U.S. Department of Energy Office of Biological and Environmental Research

BER Research Highlights


AmeriFlux Contributes New Insights into Evapotranspiration
Published: October 25, 2010
Posted: November 03, 2010

Large scale changes in the Earth's water cycle have been hypothesized to result from global warming. DOE-funded investigators and DOE's AmeriFlux network report in Nature evidence of systematic changes in global land evapotranspiration, although the authors are not able to assign causality to the changes. Using a combination of long-term observational (including data from numerous AmeriFlux sites), meteorological and remote sensing records, combined with model results, the authors identify a systematic increase in global land evapotranspiration from 1982 to 1997. From 1998 to 2008, this trend appears to have declined or leveled off. The authors suggest that soil moisture limitations, particularly in the southern hemisphere are responsible for the change. If this continues over the long-term, it may indicate that climate-driven changes in terrestrial hydrological cycles exist and that there are limits to the ability of these cycles to respond to changing climate.

Reference: Jung, M., M. Reichstein, P. Ciais, S. Seneviratne, J. Sheffield, M. Goulden, G. Bonan, A. Cescatti, J. Chen, R. de Jeu, A. J. Dolman, W. Eugster, D. Gerten, D. Gianelle, N. Gobron, J. Heinke, J. Kimball, B. Law, L. Montagnani, Q. Mu, B. Mueller, K. Oleson, D. Papale, A. Richardson, O. Roupsard, S. Running, E. Tomelleri, N. Viovy, U. Weber, C. Williams, E. Wood, S. Zaehle, and K. Zhang. 2010. "Recent Decline in the Global Land Evapotranspiration Trend Due to Limited Moisture Supply," Nature 467, 951–954. DOI: 10.1038/nature09396.(Reference link)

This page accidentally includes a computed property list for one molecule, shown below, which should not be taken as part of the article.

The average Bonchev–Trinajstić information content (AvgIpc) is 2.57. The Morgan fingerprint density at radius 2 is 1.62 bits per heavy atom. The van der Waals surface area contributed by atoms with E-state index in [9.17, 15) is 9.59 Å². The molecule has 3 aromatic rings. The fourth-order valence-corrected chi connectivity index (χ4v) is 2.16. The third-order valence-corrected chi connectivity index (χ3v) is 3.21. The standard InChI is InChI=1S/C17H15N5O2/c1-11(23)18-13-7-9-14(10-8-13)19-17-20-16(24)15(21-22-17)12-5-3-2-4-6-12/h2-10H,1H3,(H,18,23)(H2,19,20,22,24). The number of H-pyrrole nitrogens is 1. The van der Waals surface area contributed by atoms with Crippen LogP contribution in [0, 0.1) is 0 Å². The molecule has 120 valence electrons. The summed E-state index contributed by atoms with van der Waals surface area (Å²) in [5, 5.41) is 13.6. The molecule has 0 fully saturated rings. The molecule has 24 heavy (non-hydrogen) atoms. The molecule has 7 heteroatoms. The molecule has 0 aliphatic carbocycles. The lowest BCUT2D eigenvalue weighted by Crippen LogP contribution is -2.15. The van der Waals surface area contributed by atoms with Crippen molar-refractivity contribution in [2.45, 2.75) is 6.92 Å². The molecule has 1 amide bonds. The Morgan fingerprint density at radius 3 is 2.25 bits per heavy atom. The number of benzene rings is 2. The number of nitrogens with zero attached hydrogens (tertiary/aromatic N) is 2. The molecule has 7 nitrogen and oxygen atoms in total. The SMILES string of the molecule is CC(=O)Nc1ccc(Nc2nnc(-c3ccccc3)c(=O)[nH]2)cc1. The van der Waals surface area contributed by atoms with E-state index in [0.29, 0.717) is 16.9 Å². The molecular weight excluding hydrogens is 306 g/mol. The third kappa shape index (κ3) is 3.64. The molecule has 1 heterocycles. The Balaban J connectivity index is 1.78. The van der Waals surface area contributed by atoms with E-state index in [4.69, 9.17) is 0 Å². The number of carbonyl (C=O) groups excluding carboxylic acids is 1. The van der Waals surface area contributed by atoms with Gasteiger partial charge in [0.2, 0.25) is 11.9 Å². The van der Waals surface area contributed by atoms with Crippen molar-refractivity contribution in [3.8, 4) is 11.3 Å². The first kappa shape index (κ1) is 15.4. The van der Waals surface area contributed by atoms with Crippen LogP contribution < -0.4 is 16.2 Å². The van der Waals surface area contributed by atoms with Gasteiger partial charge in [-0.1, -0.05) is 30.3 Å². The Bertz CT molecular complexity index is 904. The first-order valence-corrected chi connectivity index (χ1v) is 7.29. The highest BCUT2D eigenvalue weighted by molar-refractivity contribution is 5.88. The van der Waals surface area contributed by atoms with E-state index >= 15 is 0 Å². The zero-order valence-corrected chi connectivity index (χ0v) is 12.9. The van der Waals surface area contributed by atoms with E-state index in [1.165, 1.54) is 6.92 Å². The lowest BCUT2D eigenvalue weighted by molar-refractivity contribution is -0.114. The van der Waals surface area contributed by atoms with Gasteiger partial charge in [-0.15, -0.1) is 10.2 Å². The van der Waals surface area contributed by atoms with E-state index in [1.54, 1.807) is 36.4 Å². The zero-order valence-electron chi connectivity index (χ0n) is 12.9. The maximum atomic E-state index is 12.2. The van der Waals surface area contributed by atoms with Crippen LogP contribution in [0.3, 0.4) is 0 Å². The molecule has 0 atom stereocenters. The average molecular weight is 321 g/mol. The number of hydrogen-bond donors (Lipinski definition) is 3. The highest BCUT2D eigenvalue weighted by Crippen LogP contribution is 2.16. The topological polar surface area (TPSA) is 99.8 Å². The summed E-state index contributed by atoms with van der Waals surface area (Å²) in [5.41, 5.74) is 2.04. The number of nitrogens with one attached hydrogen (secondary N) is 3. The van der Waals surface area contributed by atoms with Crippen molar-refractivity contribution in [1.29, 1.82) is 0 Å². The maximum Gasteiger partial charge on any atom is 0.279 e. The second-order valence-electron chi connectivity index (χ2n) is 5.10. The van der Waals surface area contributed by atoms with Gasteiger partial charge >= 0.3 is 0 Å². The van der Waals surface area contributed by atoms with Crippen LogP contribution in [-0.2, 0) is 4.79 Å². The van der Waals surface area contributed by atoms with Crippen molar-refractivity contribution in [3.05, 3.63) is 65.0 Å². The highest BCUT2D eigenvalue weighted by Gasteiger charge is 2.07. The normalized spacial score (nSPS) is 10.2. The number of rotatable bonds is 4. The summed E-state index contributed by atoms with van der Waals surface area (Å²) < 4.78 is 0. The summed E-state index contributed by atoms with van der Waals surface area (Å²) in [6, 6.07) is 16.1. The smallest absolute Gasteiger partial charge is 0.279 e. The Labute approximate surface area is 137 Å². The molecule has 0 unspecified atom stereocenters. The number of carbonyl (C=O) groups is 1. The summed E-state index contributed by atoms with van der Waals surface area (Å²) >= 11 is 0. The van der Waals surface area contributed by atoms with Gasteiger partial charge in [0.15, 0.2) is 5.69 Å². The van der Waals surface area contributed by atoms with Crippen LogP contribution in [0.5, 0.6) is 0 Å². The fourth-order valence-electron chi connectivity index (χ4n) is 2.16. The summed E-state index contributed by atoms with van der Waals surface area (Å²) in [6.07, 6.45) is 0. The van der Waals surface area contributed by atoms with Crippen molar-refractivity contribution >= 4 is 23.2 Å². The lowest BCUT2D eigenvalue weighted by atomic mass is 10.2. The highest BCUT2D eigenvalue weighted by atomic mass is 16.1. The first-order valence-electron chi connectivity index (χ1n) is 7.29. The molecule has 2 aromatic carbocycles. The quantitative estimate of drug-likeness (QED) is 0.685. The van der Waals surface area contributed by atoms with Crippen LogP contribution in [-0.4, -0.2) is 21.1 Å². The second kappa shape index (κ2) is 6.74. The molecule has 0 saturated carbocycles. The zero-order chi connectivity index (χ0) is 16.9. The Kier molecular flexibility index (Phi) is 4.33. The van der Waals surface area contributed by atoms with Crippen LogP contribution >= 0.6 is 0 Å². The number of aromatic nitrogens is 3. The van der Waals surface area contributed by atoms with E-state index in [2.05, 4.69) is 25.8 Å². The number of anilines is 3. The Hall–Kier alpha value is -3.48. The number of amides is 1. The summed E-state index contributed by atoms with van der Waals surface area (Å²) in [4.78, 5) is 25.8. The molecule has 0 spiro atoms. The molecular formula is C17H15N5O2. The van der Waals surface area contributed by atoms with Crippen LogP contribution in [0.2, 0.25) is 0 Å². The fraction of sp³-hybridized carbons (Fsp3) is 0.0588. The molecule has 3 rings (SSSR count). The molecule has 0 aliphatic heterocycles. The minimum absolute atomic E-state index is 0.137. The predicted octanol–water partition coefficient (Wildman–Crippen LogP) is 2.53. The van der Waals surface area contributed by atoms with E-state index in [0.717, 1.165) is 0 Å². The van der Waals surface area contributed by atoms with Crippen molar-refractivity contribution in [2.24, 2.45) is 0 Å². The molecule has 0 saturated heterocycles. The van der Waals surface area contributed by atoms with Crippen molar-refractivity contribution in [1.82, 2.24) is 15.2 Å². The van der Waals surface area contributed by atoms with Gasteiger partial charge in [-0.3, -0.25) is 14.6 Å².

Contact: Mike Kuperberg, SC-23.1, (301) 903-3281
Topic Areas:

  • Research Area: Earth and Environmental Systems Modeling
  • Research Area: Terrestrial Ecosystem Science

Division: SC-23.1 Climate and Environmental Sciences Division, BER

 

BER supports basic research and scientific user facilities to advance DOE missions in energy and environment. More about BER

Recent Highlights

Aug 24, 2019
New Approach for Studying How Microbes Influence Their Environment
A diverse group of scientists suggests a common framework and targeting of known microbial processes [more...]

Aug 08, 2019
Nutrient-Hungry Peatland Microbes Reduce Carbon Loss Under Warmer Conditions
Enzyme production in peatlands reduces carbon lost to respiration under future high temperatures. [more...]

Aug 05, 2019
Amazon Forest Response to CO2 Fertilization Dependent on Plant Phosphorus Acquisition
AmazonFACE Model Intercomparison. The Science Plant growth is dependent on the availabi [more...]

Jul 29, 2019
A Slippery Slope: Soil Carbon Destabilization
Carbon gain or loss depends on the balance between competing biological, chemical, and physical reac [more...]

Jul 15, 2019
Field Evaluation of Gas Analyzers for Measuring Ecosystem Fluxes
How gas analyzer type and correction method impact measured fluxes. The Science A side- [more...]

List all highlights (possible long download time)